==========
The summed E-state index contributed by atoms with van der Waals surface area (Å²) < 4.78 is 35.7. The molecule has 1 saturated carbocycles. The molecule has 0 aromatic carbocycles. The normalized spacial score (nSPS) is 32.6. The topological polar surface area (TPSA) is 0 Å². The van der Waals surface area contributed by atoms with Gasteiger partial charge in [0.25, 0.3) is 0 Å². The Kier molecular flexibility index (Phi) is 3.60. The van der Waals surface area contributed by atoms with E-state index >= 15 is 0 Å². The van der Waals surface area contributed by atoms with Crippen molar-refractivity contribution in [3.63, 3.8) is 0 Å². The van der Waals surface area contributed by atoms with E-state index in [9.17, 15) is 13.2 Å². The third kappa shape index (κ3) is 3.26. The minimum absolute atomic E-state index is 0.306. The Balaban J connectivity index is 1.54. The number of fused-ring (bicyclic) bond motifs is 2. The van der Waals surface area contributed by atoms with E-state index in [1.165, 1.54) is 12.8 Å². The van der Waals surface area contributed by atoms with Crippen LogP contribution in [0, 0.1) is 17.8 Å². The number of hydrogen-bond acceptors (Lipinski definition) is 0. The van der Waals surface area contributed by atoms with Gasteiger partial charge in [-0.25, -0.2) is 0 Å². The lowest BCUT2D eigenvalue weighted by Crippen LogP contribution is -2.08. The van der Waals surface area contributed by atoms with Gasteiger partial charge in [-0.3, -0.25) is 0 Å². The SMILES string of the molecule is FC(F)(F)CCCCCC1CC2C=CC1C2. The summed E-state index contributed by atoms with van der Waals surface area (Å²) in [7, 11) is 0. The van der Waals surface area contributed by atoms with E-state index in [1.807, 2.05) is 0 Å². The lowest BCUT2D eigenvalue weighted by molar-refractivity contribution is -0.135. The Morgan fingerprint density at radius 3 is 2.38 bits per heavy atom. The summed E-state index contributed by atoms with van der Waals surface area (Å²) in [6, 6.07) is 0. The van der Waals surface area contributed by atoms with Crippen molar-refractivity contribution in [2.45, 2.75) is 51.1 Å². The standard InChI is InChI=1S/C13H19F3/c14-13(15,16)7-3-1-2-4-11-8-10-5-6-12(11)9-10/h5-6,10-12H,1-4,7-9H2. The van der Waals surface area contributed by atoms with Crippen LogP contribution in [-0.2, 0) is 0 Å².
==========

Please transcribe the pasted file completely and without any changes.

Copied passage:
The summed E-state index contributed by atoms with van der Waals surface area (Å²) < 4.78 is 35.7. The molecule has 1 saturated carbocycles. The molecule has 0 aromatic carbocycles. The normalized spacial score (nSPS) is 32.6. The topological polar surface area (TPSA) is 0 Å². The van der Waals surface area contributed by atoms with Gasteiger partial charge in [0.25, 0.3) is 0 Å². The Kier molecular flexibility index (Phi) is 3.60. The van der Waals surface area contributed by atoms with E-state index >= 15 is 0 Å². The van der Waals surface area contributed by atoms with Crippen molar-refractivity contribution in [3.63, 3.8) is 0 Å². The van der Waals surface area contributed by atoms with E-state index in [9.17, 15) is 13.2 Å². The third kappa shape index (κ3) is 3.26. The minimum absolute atomic E-state index is 0.306. The Balaban J connectivity index is 1.54. The number of fused-ring (bicyclic) bond motifs is 2. The van der Waals surface area contributed by atoms with E-state index in [1.165, 1.54) is 12.8 Å². The van der Waals surface area contributed by atoms with Crippen LogP contribution in [0, 0.1) is 17.8 Å². The number of hydrogen-bond acceptors (Lipinski definition) is 0. The van der Waals surface area contributed by atoms with Gasteiger partial charge in [-0.25, -0.2) is 0 Å². The lowest BCUT2D eigenvalue weighted by Crippen LogP contribution is -2.08. The van der Waals surface area contributed by atoms with Gasteiger partial charge in [-0.3, -0.25) is 0 Å². The SMILES string of the molecule is FC(F)(F)CCCCCC1CC2C=CC1C2. The summed E-state index contributed by atoms with van der Waals surface area (Å²) in [7, 11) is 0. The van der Waals surface area contributed by atoms with E-state index in [1.807, 2.05) is 0 Å². The lowest BCUT2D eigenvalue weighted by molar-refractivity contribution is -0.135. The Morgan fingerprint density at radius 3 is 2.38 bits per heavy atom. The summed E-state index contributed by atoms with van der Waals surface area (Å²) in [6, 6.07) is 0. The van der Waals surface area contributed by atoms with Crippen molar-refractivity contribution in [2.45, 2.75) is 51.1 Å². The standard InChI is InChI=1S/C13H19F3/c14-13(15,16)7-3-1-2-4-11-8-10-5-6-12(11)9-10/h5-6,10-12H,1-4,7-9H2. The van der Waals surface area contributed by atoms with Crippen LogP contribution in [-0.2, 0) is 0 Å².